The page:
Posted by Ken Campbell October 13, 2010 0 Comment 941 views

During the warmer months, the kelp beds in the Narrows get bigger. These are nowhere near the extensive gardens you can find in the Straits or out along the coast, but the water here flows fast enough, and there are sufficient nutrients, so the kelp grows well.

Bull kelp, or Nereocystis luetkeana for those addicted to Latin, appreciates the moving water. No denizen of quiet lagoon, this particular kelp thrives where the currents are strong and the summer light shines brightly. In some environments it can grow up to 2 feet a day, and it doesn’t take long for it to get to the surface, where it lolls contentedly on the swells, growing. Always growing.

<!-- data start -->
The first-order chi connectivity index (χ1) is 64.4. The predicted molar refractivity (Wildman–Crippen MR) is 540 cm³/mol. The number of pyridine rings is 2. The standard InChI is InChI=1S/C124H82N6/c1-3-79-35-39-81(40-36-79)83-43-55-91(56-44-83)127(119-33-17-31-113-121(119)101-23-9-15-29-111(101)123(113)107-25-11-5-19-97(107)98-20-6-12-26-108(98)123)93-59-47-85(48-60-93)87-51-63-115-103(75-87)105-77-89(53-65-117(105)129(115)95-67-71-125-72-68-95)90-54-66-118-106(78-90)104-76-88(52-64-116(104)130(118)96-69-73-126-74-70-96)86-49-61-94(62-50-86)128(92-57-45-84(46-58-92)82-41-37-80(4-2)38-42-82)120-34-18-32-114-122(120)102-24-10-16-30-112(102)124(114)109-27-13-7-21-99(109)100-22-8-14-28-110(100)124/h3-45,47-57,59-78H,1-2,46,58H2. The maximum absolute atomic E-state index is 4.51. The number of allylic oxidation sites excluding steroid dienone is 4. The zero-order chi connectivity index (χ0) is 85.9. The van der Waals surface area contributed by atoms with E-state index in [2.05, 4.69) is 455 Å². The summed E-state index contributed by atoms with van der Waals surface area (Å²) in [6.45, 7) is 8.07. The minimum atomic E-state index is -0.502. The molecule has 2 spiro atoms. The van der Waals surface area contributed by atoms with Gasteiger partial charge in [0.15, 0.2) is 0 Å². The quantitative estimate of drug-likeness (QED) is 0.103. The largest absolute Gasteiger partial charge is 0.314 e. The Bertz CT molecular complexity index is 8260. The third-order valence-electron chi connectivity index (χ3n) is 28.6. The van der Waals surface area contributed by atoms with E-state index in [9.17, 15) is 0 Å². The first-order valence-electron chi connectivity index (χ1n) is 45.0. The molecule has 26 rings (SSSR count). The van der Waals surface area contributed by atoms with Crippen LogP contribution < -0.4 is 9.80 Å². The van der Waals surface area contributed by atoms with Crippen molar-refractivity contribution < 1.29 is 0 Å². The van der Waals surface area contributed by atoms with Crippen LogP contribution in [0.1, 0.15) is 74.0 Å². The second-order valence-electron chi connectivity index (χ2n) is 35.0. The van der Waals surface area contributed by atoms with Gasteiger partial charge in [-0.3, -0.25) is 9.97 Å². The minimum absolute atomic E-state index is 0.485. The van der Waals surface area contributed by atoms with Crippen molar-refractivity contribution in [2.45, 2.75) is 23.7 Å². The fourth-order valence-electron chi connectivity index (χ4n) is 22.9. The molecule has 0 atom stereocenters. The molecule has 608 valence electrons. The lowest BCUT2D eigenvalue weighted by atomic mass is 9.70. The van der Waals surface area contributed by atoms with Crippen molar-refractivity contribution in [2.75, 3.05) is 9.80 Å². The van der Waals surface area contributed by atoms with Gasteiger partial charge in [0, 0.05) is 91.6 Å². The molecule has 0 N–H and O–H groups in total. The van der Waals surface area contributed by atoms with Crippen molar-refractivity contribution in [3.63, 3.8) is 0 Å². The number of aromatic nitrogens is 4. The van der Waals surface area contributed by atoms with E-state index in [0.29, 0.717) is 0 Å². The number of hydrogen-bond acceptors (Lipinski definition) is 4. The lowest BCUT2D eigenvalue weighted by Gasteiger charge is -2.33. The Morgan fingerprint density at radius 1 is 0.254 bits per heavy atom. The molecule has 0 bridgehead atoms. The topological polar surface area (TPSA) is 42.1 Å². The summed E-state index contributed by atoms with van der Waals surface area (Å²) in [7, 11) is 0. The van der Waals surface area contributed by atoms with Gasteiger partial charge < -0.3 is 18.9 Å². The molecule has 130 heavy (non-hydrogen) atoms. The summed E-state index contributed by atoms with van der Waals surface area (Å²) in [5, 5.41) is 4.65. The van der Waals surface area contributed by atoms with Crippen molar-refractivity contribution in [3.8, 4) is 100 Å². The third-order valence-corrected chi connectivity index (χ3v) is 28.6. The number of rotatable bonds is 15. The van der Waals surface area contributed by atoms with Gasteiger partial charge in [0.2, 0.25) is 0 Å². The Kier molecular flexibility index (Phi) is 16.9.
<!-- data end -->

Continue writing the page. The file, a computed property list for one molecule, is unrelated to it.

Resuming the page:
At least until the fall. When the autumn leaves start to change color on the trees, the kelp begins to go dormant as well. There are beds in some places that stay active throughout the winter – the Strait of Juan de Fuca, for example – but even these shrink during the cold season. Out here in the Tacoma Narrows, it recedes well under water, out of sight, until next spring.

About Ken Campbell

View all post by Ken Campbell

New Release

A story of sea kayaking and science on the rugged coast of Alaska. Coming – Spring 2014.

Follow Us On Instagram

Follow me on Instagram

Blog Archives